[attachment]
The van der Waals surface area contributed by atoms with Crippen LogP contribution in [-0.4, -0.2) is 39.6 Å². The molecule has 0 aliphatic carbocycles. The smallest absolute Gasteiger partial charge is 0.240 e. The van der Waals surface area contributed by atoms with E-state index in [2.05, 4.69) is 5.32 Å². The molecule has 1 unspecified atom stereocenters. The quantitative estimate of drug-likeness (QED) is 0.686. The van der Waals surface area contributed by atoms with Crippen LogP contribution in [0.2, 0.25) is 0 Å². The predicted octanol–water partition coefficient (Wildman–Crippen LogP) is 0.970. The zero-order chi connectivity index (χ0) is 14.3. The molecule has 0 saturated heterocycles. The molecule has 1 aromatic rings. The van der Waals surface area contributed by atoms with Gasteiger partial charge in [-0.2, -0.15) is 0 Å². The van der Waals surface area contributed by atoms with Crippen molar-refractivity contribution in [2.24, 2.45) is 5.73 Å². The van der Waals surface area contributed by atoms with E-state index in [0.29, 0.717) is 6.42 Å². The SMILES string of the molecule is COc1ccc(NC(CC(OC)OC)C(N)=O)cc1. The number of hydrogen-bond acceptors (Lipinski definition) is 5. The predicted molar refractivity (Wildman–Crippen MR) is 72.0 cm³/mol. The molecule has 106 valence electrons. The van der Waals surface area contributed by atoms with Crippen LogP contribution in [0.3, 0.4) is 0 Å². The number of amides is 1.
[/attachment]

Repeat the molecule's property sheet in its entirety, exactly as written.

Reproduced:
The van der Waals surface area contributed by atoms with Crippen LogP contribution in [-0.4, -0.2) is 39.6 Å². The molecule has 0 aliphatic carbocycles. The smallest absolute Gasteiger partial charge is 0.240 e. The van der Waals surface area contributed by atoms with E-state index in [2.05, 4.69) is 5.32 Å². The molecule has 1 unspecified atom stereocenters. The quantitative estimate of drug-likeness (QED) is 0.686. The van der Waals surface area contributed by atoms with Crippen LogP contribution in [0.2, 0.25) is 0 Å². The predicted octanol–water partition coefficient (Wildman–Crippen LogP) is 0.970. The zero-order chi connectivity index (χ0) is 14.3. The molecule has 0 saturated heterocycles. The molecule has 1 aromatic rings. The van der Waals surface area contributed by atoms with Gasteiger partial charge in [-0.2, -0.15) is 0 Å². The van der Waals surface area contributed by atoms with Crippen molar-refractivity contribution in [2.24, 2.45) is 5.73 Å². The van der Waals surface area contributed by atoms with E-state index in [0.29, 0.717) is 6.42 Å². The SMILES string of the molecule is COc1ccc(NC(CC(OC)OC)C(N)=O)cc1. The number of hydrogen-bond acceptors (Lipinski definition) is 5. The predicted molar refractivity (Wildman–Crippen MR) is 72.0 cm³/mol. The molecule has 106 valence electrons. The van der Waals surface area contributed by atoms with Crippen LogP contribution in [0.3, 0.4) is 0 Å². The number of amides is 1.